When you work out, your body burns extra calories. Thus, if you are both eating less calories and burning more calories, you are putting yourself in a greater caloric deficit which leads to further weight loss. Exercise also needs to continue regularly in order to maintain weight loss. 

To maintain one’s weight, individuals should aim for 150 minutes of moderate to intense aerobic exercise every week. This can be broken up over several days, for example, 30 minutes daily for five days a week. To keep consistent with a routine, it is important to find the right type of exercise that you enjoy and can sustain over time. Overall, you should balance activities like cardio, strength training, and flexibility to achieve the best results 

Managing Stress and Emotional Eating 

Our mental health has a lot to do with our ability to gain or lose weight. In particular, negative feeligns and stress can lead to emotional eating. Emotional eating refers to eating as a means to dealing with tough emotions. It does not relate to our hunger cues, and thus, we will sometimes eat more calories than what we need in the process. 

To avoid emotional eating, it is important to develop new coping skills for managing stress outside of food. This could include going to therapy, working out, talking with a friend of family member, going outside, or engaging in a hobby. Mindfulness, including meditation, can be another great way to bring yourself calmness and peace to emotionally regulate.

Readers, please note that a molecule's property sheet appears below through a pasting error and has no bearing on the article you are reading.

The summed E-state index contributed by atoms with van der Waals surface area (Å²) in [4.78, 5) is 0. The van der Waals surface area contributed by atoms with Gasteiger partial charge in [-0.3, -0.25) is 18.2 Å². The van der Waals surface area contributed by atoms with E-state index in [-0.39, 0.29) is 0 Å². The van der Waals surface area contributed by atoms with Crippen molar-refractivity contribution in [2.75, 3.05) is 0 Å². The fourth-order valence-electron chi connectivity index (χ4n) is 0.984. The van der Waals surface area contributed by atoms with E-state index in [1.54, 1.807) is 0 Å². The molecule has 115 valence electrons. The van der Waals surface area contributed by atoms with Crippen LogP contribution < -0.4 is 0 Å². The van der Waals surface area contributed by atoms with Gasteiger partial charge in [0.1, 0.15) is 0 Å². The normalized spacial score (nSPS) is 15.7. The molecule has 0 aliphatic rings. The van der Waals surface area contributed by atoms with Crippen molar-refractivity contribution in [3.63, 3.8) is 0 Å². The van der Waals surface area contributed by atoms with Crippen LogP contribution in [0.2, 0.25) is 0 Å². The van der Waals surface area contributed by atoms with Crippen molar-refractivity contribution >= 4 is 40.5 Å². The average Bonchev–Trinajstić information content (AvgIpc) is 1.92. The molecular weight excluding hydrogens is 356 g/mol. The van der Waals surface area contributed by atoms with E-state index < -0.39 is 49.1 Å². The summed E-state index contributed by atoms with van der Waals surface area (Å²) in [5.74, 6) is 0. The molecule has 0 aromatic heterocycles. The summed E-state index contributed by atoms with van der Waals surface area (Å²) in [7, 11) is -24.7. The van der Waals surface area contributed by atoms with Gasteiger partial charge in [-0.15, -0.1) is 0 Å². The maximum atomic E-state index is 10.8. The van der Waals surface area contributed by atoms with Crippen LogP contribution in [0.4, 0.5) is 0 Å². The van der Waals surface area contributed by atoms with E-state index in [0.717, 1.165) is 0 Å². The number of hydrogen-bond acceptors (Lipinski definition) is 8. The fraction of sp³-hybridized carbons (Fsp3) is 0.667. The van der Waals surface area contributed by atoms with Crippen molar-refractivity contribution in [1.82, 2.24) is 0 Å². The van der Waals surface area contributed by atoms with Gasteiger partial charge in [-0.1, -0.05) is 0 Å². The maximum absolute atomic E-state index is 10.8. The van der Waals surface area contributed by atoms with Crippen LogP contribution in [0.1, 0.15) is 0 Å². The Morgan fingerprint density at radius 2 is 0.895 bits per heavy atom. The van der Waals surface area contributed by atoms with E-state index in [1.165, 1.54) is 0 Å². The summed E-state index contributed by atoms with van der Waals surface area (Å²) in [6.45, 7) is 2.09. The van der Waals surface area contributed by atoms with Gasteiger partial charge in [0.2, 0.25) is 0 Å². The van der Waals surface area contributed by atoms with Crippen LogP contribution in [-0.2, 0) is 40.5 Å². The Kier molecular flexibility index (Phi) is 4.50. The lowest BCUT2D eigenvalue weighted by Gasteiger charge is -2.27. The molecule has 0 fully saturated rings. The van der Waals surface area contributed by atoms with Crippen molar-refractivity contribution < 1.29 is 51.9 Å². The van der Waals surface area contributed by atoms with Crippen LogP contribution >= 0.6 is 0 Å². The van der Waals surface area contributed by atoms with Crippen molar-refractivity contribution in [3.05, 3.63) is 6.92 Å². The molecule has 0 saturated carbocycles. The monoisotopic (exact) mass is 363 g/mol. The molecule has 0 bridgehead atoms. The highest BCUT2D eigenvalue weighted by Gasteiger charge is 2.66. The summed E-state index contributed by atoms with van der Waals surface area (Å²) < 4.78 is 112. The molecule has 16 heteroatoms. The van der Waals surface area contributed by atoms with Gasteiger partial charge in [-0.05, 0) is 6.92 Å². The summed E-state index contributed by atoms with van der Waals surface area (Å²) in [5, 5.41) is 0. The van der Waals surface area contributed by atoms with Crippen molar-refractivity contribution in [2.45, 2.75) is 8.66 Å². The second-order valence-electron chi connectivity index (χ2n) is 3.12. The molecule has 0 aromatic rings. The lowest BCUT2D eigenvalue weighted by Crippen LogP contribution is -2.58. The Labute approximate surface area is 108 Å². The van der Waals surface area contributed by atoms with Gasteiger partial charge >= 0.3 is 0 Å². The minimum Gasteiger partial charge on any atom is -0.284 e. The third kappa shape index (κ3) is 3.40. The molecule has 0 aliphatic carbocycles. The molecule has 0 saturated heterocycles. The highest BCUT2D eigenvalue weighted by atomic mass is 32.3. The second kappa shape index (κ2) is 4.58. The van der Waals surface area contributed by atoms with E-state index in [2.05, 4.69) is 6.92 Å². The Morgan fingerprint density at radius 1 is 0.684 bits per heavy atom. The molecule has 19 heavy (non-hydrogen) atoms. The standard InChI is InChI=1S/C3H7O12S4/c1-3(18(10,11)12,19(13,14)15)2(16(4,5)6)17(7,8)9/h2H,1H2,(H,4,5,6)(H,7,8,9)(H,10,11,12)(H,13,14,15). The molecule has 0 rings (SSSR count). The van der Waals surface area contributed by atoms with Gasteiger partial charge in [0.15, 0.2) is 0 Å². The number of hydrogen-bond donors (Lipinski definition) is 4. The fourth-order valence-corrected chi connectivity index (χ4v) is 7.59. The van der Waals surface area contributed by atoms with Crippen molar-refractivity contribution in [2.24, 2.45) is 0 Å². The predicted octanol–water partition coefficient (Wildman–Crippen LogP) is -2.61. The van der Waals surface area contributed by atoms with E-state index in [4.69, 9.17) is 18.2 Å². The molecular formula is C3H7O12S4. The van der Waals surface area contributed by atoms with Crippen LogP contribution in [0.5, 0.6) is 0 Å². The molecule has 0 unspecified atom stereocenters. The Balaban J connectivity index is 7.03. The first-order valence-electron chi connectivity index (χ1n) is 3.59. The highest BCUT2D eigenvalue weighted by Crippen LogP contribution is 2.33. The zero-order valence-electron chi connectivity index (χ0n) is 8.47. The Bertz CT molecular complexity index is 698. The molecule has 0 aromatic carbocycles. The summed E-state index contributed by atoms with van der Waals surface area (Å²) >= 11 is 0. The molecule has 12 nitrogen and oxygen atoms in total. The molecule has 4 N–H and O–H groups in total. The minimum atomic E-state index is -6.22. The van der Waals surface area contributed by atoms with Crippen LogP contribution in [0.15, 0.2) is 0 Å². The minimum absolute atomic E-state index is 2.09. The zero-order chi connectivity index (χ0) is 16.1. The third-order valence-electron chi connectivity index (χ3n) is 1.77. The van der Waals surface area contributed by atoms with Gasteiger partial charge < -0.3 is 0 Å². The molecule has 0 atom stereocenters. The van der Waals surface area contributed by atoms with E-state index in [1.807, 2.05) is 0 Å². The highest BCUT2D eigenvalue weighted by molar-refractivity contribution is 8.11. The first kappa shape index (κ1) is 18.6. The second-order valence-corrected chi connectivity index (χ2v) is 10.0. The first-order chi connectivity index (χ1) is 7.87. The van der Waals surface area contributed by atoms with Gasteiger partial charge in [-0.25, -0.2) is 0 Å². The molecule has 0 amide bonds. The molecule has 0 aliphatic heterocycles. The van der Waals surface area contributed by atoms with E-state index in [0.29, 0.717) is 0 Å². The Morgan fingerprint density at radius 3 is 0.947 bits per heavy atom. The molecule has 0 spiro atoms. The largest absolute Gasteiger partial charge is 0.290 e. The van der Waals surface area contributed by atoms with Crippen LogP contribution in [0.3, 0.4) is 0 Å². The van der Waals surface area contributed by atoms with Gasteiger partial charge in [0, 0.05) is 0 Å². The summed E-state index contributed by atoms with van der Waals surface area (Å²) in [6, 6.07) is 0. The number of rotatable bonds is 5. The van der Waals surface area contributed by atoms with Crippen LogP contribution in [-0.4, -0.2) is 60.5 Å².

Ensuring Quality Sleep 

One of the lesser known ways to manage weight is to ensure you are getting quality sleep. Sleep deprivation can affect your eating habits, metabolism, and hormones, thus having an adverse impact on weight. Thus, getting a good night’s rest should be a priority, but that is something many struggle with. 

Implementing good sleep hygiene is essential to getting high quality sleep. Some general sleep hygiene tips include: 

Building a Support System 

Weight management is no easy feat, and it shouldn’t be something that you have to go through alone. Establishing a strong support system will be essential to getting you through the more challenging days. Tap into your network of friends, family, therapists, and support groups both in the good and bad times. 

Additionally, do not be afraid to ask for professional help. Consulting with qualified providers during your weight loss journey can make a world of a difference. Seek guidance from a doctor, dietician, or fitness coach. They will be able to provide you evidence-based advice on how to achieve your weight goals. 

Monitoring Progress Without Obsession